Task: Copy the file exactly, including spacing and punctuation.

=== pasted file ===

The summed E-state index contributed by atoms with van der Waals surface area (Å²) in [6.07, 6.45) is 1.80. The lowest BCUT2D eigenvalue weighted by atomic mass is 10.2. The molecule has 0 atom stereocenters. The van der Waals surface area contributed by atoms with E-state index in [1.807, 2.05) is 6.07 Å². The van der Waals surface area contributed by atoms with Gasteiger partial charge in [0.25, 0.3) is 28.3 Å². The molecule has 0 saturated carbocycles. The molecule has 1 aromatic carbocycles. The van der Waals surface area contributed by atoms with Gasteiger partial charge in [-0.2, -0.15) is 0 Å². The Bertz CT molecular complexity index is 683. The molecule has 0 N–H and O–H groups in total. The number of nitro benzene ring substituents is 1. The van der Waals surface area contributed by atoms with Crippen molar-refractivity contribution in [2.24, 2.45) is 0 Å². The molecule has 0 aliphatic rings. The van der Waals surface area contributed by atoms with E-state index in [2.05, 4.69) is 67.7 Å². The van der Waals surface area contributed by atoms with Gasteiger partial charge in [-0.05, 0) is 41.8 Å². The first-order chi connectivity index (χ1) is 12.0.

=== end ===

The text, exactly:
The summed E-state index contributed by atoms with van der Waals surface area (Å²) in [6.07, 6.45) is 1.80. The lowest BCUT2D eigenvalue weighted by atomic mass is 10.2. The molecule has 0 atom stereocenters. The van der Waals surface area contributed by atoms with E-state index in [1.807, 2.05) is 6.07 Å². The van der Waals surface area contributed by atoms with Gasteiger partial charge in [0.25, 0.3) is 28.3 Å². The molecule has 0 saturated carbocycles. The molecule has 1 aromatic carbocycles. The van der Waals surface area contributed by atoms with Gasteiger partial charge in [-0.2, -0.15) is 0 Å². The Bertz CT molecular complexity index is 683. The molecule has 0 N–H and O–H groups in total. The number of nitro benzene ring substituents is 1. The van der Waals surface area contributed by atoms with Crippen molar-refractivity contribution in [2.24, 2.45) is 0 Å². The molecule has 0 aliphatic rings. The van der Waals surface area contributed by atoms with E-state index in [2.05, 4.69) is 67.7 Å². The van der Waals surface area contributed by atoms with Gasteiger partial charge in [-0.05, 0) is 41.8 Å². The first-order chi connectivity index (χ1) is 12.0.